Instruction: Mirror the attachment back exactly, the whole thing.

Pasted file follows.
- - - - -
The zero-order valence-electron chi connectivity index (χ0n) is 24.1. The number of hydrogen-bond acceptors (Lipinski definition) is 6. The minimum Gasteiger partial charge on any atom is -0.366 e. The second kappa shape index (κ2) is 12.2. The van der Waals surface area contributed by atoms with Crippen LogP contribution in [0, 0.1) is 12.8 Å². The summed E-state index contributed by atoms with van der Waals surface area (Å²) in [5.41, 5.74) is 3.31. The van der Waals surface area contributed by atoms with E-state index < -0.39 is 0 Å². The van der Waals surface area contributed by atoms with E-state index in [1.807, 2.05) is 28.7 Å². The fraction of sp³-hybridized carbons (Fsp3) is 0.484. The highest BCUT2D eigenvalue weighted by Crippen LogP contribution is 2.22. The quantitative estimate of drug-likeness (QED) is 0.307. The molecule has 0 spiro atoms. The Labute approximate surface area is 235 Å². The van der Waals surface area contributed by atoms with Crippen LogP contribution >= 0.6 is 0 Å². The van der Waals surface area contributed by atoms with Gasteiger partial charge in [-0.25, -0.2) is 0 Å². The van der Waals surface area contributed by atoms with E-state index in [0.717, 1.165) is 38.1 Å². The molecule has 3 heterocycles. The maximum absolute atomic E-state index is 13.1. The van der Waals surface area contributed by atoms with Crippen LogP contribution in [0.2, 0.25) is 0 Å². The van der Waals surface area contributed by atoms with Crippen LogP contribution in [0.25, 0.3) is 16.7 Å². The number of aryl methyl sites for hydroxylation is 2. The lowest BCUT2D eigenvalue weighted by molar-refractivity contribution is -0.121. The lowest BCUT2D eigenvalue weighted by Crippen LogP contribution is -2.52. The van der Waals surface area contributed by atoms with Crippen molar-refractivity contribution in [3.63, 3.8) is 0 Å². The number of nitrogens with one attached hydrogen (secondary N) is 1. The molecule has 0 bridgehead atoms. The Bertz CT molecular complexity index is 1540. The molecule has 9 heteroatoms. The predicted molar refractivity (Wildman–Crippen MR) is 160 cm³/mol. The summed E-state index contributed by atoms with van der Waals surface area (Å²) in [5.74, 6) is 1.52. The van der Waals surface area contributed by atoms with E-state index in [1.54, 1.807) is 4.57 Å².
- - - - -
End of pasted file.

The zero-order valence-electron chi connectivity index (χ0n) is 24.1. The number of hydrogen-bond acceptors (Lipinski definition) is 6. The minimum Gasteiger partial charge on any atom is -0.366 e. The second kappa shape index (κ2) is 12.2. The van der Waals surface area contributed by atoms with Crippen LogP contribution in [0, 0.1) is 12.8 Å². The summed E-state index contributed by atoms with van der Waals surface area (Å²) in [5.41, 5.74) is 3.31. The van der Waals surface area contributed by atoms with E-state index < -0.39 is 0 Å². The van der Waals surface area contributed by atoms with E-state index in [1.807, 2.05) is 28.7 Å². The fraction of sp³-hybridized carbons (Fsp3) is 0.484. The highest BCUT2D eigenvalue weighted by Crippen LogP contribution is 2.22. The quantitative estimate of drug-likeness (QED) is 0.307. The molecule has 0 spiro atoms. The Labute approximate surface area is 235 Å². The van der Waals surface area contributed by atoms with Crippen LogP contribution >= 0.6 is 0 Å². The van der Waals surface area contributed by atoms with Gasteiger partial charge in [-0.25, -0.2) is 0 Å². The van der Waals surface area contributed by atoms with E-state index in [0.717, 1.165) is 38.1 Å². The molecule has 3 heterocycles. The maximum absolute atomic E-state index is 13.1. The van der Waals surface area contributed by atoms with Crippen LogP contribution in [0.2, 0.25) is 0 Å². The van der Waals surface area contributed by atoms with Crippen LogP contribution in [0.25, 0.3) is 16.7 Å². The number of aryl methyl sites for hydroxylation is 2. The lowest BCUT2D eigenvalue weighted by molar-refractivity contribution is -0.121. The lowest BCUT2D eigenvalue weighted by Crippen LogP contribution is -2.52. The van der Waals surface area contributed by atoms with Crippen molar-refractivity contribution in [3.63, 3.8) is 0 Å². The number of nitrogens with one attached hydrogen (secondary N) is 1. The molecule has 0 bridgehead atoms. The Bertz CT molecular complexity index is 1540. The molecule has 9 heteroatoms. The predicted molar refractivity (Wildman–Crippen MR) is 160 cm³/mol. The summed E-state index contributed by atoms with van der Waals surface area (Å²) in [5.74, 6) is 1.52. The van der Waals surface area contributed by atoms with E-state index in [1.54, 1.807) is 4.57 Å².